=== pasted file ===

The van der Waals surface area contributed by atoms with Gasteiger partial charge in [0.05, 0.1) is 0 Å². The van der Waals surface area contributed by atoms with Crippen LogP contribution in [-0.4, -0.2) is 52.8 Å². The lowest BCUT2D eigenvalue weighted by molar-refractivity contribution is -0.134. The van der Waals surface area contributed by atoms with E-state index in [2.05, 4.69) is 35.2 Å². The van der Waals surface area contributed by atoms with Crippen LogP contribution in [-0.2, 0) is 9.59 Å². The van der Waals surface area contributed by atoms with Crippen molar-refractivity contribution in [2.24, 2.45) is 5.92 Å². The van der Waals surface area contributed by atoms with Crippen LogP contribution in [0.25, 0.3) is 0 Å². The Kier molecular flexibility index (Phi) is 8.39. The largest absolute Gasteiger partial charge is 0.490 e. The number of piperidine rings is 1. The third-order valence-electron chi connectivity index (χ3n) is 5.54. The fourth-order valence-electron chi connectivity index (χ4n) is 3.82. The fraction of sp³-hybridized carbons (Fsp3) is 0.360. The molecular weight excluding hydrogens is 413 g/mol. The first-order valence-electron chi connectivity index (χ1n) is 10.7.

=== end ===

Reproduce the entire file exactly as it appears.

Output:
The van der Waals surface area contributed by atoms with Gasteiger partial charge in [0.05, 0.1) is 0 Å². The van der Waals surface area contributed by atoms with Crippen LogP contribution in [-0.4, -0.2) is 52.8 Å². The lowest BCUT2D eigenvalue weighted by molar-refractivity contribution is -0.134. The van der Waals surface area contributed by atoms with E-state index in [2.05, 4.69) is 35.2 Å². The van der Waals surface area contributed by atoms with Crippen LogP contribution in [-0.2, 0) is 9.59 Å². The van der Waals surface area contributed by atoms with Crippen molar-refractivity contribution in [2.24, 2.45) is 5.92 Å². The van der Waals surface area contributed by atoms with Crippen LogP contribution in [0.25, 0.3) is 0 Å². The Kier molecular flexibility index (Phi) is 8.39. The largest absolute Gasteiger partial charge is 0.490 e. The number of piperidine rings is 1. The third-order valence-electron chi connectivity index (χ3n) is 5.54. The fourth-order valence-electron chi connectivity index (χ4n) is 3.82. The fraction of sp³-hybridized carbons (Fsp3) is 0.360. The molecular weight excluding hydrogens is 413 g/mol. The first-order valence-electron chi connectivity index (χ1n) is 10.7.